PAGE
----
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I need to segment liver from an abdominal CT image using Adaptive Thresholding. But I get the entire foreground separated from the background alone. I need only the liver part of the foreground separated. Check out the pdf file in http://www.ijcaonline.org/casct/number1/SPE34T.pdf I need an output similar to that shown in Figure 6.

I attach my coding here. Kindly help me out.

%testadaptivethresh.m
clear;close all;
im1=imread('nfliver2.jpg');
bwim1=adaptivethreshold(im1,11,0.03,0);
figure,imshow(im1);
figure,imshow(bwim1);
imwrite(bwim1,'at2.jpg');

function bw=adaptivethreshold(IM,ws,C,tm)
%ADAPTIVETHRESHOLD An adaptive thresholding algorithm that seperates the
%foreground from the background with nonuniform illumination.
%  bw=adaptivethreshold(IM,ws,C) outputs a binary image bw with the local 
%   threshold mean-C or median-C to the image IM.
%  ws is the local window size.
%  tm is 0 or 1, a switch between mean and median. tm=0 mean(default); tm=1 median.
%
%  Contributed by Guanglei Xiong (xgl99@mails.tsinghua.edu.cn)
%  at Tsinghua University, Beijing, China.
%
%  For more information, please see
%  http://homepages.inf.ed.ac.uk/rbf/HIPR2/adpthrsh.htm

if (nargin<3)
    error('You must provide the image IM, the window size ws, and C.');
elseif (nargin==3)
    tm=0;
elseif (tm~=0 && tm~=1)
    error('tm must be 0 or 1.');
end

IM=mat2gray(IM);

if tm==0
    mIM=imfilter(IM,fspecial('average',ws),'replicate');
else
    mIM=medfilt2(IM,[ws ws]);
end
sIM=mIM-IM-C;
bw=im2bw(sIM,0);
bw=imcomplement(bw);

Original Image After Segmentation

My modified code for testadaptivethresh.m

clear;
im=imread('nfliver7.gif');
figure,imshow(im)
bwim1=adaptivethreshold(im,300,-0.15,0);
bw=bwareaopen(bwim1,3000);
se=strel('diamond',4);
er=imerode(bw,se);
bw1=bwareaopen(er,3000);
er1=imerode(bw1,se);
bw2=bwareaopen(er1,1000);
fi=imfill(bw2,'holes');
figure,imshow(fi)

op=uint8(fi);
seg=im.*op;
figure,imshow(seg)
imwrite(seg,'sliver7.jpg');
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is it necessary to use adaptive thresholding? –  vini Mar 9 '12 at 3:15
    
blogs.mathworks.com/steve/2006/06/02/cell-segmentation found this u could try it out –  vini Mar 11 '12 at 15:21
    
Yes, I need to use adaptive thresholding only. If not, can you suggest me any other good segmentation method(other than region growing and FCM)? –  Gomathi Mar 12 '12 at 15:57
    
www4.comp.polyu.edu.hk/~cslzhang/code.htm i found this u can look up the code for K. Zhang, H. Song and L. Zhang, “Active Contours Driven by Local Image Fitting Energy,” Pattern recognition, vol. 43, issue 4, pp. 1199-1206, April 2010. It worked well enough for this image –  vini Mar 12 '12 at 17:32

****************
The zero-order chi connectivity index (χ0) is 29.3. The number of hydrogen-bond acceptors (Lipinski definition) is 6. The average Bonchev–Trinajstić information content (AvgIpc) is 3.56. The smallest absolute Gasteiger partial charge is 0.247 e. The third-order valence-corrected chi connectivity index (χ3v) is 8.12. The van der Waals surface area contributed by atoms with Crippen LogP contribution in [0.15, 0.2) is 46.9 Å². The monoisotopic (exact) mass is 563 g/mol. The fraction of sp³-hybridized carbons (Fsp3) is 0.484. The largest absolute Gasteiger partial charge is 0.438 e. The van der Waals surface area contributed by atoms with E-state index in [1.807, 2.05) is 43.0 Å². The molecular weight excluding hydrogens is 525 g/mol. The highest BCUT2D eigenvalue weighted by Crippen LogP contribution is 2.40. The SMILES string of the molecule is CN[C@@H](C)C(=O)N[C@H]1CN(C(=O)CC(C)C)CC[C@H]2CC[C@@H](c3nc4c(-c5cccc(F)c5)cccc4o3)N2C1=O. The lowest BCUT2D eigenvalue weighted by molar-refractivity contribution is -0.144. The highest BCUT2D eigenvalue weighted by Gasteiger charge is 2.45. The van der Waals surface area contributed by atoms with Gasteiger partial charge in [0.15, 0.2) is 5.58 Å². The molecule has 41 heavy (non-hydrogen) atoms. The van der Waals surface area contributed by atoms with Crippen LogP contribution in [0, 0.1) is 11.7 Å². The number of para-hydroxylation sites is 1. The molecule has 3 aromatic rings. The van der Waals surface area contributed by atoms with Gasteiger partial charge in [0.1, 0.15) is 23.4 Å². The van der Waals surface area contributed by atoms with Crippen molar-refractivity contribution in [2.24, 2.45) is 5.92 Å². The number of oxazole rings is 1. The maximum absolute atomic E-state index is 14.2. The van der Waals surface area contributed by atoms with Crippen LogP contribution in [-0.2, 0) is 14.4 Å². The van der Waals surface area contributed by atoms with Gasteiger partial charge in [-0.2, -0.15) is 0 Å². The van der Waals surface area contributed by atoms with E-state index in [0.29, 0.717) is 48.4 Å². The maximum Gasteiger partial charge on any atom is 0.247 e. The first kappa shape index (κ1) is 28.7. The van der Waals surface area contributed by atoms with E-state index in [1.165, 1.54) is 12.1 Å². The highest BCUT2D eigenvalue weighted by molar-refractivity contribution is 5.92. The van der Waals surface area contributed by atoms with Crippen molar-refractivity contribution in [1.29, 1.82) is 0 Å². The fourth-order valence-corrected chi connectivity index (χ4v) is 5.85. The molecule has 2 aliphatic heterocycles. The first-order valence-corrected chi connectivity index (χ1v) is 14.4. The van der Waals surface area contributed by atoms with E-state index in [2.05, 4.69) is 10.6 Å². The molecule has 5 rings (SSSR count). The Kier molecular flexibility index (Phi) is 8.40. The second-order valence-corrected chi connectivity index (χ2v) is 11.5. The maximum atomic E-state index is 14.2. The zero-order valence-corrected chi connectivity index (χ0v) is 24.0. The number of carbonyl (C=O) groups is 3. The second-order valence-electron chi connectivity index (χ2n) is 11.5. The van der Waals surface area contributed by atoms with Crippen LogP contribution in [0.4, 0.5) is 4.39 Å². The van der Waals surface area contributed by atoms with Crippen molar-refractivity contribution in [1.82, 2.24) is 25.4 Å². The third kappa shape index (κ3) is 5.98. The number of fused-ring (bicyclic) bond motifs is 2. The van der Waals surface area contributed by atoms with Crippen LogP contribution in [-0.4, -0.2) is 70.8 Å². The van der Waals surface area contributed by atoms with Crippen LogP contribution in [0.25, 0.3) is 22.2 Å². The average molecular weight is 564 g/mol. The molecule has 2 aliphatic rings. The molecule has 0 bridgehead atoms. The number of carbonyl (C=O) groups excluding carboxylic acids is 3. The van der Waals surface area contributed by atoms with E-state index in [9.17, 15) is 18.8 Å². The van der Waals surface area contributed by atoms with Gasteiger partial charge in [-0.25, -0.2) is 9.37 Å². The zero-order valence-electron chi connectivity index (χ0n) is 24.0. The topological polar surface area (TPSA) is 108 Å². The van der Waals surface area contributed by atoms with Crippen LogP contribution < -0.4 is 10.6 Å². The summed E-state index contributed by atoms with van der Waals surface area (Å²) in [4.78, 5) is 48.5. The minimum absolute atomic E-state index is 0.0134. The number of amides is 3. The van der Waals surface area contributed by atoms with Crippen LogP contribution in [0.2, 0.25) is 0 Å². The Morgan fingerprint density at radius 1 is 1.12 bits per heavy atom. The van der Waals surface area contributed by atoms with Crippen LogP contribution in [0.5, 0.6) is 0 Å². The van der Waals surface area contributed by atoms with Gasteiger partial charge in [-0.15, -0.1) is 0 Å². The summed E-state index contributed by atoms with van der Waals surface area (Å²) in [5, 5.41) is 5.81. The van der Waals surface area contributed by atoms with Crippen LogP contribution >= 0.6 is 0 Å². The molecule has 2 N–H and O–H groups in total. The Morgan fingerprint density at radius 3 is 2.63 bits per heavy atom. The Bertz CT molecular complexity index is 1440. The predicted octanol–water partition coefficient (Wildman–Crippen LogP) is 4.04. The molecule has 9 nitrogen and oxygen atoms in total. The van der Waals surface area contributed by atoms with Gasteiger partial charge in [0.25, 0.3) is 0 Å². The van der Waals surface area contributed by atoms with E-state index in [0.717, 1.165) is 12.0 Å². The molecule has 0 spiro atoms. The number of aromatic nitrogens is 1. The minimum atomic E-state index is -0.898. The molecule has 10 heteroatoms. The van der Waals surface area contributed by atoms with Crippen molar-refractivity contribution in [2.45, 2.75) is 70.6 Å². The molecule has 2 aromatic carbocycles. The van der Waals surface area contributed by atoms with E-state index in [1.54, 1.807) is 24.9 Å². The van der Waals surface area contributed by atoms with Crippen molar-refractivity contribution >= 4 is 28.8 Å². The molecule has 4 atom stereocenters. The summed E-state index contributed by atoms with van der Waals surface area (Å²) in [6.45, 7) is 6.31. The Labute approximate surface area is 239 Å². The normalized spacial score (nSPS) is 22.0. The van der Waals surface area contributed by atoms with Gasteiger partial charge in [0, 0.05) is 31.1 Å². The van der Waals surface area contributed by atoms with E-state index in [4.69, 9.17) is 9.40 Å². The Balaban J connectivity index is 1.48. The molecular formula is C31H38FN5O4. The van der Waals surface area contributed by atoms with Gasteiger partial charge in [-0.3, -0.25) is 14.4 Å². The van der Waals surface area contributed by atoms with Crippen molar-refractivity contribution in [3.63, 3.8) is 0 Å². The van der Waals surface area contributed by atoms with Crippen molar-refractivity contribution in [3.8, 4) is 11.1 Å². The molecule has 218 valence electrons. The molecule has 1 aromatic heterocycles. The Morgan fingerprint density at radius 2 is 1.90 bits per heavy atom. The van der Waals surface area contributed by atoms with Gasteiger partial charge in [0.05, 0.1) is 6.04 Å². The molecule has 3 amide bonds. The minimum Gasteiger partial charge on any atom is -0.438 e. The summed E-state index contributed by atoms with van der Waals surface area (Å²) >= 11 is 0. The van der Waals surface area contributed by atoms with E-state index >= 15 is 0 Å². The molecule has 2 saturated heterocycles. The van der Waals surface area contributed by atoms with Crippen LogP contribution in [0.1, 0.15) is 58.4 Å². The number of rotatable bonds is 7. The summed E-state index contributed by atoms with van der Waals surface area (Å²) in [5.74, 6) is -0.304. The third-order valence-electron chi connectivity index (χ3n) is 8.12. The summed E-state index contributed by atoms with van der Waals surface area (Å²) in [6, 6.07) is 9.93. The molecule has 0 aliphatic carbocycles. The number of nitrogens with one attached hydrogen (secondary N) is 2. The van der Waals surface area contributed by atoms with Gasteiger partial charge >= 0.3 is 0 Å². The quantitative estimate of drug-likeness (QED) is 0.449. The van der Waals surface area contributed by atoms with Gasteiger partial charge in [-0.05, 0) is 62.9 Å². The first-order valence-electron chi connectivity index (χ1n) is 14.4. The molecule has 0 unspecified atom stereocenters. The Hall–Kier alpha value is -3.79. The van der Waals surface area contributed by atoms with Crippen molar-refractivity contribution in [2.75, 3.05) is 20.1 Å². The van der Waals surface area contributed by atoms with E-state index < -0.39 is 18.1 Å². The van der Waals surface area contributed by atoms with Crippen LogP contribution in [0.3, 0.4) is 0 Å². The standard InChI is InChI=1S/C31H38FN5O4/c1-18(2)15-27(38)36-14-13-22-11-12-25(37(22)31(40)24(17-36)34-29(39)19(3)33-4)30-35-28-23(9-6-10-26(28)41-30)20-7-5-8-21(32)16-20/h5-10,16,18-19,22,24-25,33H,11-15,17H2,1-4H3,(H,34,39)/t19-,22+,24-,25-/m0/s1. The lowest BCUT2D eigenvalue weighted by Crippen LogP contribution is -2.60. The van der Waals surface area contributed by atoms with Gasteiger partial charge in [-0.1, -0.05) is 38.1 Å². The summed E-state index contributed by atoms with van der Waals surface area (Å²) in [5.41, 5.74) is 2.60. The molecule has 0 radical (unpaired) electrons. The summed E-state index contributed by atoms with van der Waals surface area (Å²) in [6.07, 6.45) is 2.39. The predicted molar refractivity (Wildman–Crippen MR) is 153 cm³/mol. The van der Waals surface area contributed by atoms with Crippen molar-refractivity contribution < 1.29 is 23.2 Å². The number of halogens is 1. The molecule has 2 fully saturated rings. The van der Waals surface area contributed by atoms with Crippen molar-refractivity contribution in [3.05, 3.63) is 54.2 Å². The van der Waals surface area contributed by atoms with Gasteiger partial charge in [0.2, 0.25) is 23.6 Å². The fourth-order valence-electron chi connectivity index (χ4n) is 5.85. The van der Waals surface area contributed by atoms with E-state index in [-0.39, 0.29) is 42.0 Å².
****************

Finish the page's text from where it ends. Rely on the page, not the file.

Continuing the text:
Thank you so much. I got the output. I changed the parameter values and did morphological operations. Thank you everyone. –  Gomathi Mar 13 '12 at 11:06
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1 Answer 1

I saw the link of the paper (of SS Kumar) you referred and the link where you got the code (HIPR) are two different algorithms - even though both sounds like Adaptive Thresholding

First i would like to tell you the difference.

In the HIPR method, a general assumption is essentially 2 class level image - i.e. foreground and background. In any 2 class thresholding, one expects 2 peaks or regions within the image histogram, specifically background vs. forground, text vs. white paper. If you somehow found an optimal valley point in the histogram - you get cleanest division. Here is how the histogram may look like :
enter image description here

However, this valley point may be slightly shifting around the locally. There are good examples of lighting variations given there. Hence, this optimal valley point exists everywhere but slightly varies spatially, hence a universal threshold would fail. Hence, the valley point (threshold) is computed on every local region.

SS Kumar's paper's method and more specifically the class of images you are dealing with, is multi-class (multiple objects each with different intensity band and spread). In this cases, histograms are multi-modal, i.e. it has many peaks and valleys and presumably each peak correspond to different object, yet it may be even more complex.

The histogram might just look like this: (this is the same image as in paper). enter image description here

In this case, the above 2 class approach will simply fail because there is no one good valley. Which is why your first image you posted looks like black/white dots all around.

The meaning of Adaptive Thresholding here, implies that you need to identify the correct peak and the band of gray scale which covers most intensities of the lever and other objects are in stark contrasts which allows

What should you do?

First of, if it is compulsory to use Adaptive thresholding, find the histogram and see what intensity range and then for a threshold of left or to the right are the intensity boundaries which pixels should be discarded.

Alternatively you can use Region Growing or split and merge algorithm. Refer to this question for some information: What segmentation methods can be used for simple images?

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Thank you so much. That was a very informative answer sir. –  Gomathi Mar 19 '12 at 13:59
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